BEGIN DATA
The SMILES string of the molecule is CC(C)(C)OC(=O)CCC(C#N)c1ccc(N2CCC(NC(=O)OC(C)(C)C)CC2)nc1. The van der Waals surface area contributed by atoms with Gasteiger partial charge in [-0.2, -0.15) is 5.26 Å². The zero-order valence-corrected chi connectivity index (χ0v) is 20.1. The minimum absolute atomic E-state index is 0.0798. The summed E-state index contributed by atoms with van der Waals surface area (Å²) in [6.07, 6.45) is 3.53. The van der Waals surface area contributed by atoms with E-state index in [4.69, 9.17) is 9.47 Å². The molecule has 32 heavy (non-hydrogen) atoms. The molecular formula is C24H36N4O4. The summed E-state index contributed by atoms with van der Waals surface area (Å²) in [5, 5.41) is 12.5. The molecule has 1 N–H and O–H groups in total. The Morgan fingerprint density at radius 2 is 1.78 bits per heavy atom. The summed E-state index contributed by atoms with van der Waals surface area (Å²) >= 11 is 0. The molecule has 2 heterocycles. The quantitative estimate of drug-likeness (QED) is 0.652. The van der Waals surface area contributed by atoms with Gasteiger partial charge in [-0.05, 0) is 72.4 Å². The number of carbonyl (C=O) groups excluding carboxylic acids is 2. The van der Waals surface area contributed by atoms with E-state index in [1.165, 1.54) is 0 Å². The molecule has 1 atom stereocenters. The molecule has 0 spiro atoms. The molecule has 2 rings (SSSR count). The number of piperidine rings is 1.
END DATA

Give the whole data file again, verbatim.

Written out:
The SMILES string of the molecule is CC(C)(C)OC(=O)CCC(C#N)c1ccc(N2CCC(NC(=O)OC(C)(C)C)CC2)nc1. The van der Waals surface area contributed by atoms with Gasteiger partial charge in [-0.2, -0.15) is 5.26 Å². The zero-order valence-corrected chi connectivity index (χ0v) is 20.1. The minimum absolute atomic E-state index is 0.0798. The summed E-state index contributed by atoms with van der Waals surface area (Å²) in [6.07, 6.45) is 3.53. The van der Waals surface area contributed by atoms with E-state index in [4.69, 9.17) is 9.47 Å². The molecule has 32 heavy (non-hydrogen) atoms. The molecular formula is C24H36N4O4. The summed E-state index contributed by atoms with van der Waals surface area (Å²) in [5, 5.41) is 12.5. The molecule has 1 N–H and O–H groups in total. The Morgan fingerprint density at radius 2 is 1.78 bits per heavy atom. The summed E-state index contributed by atoms with van der Waals surface area (Å²) >= 11 is 0. The molecule has 2 heterocycles. The quantitative estimate of drug-likeness (QED) is 0.652. The van der Waals surface area contributed by atoms with Gasteiger partial charge in [-0.05, 0) is 72.4 Å². The number of carbonyl (C=O) groups excluding carboxylic acids is 2. The van der Waals surface area contributed by atoms with E-state index in [1.165, 1.54) is 0 Å². The molecule has 1 atom stereocenters. The molecule has 0 spiro atoms. The molecule has 2 rings (SSSR count). The number of piperidine rings is 1.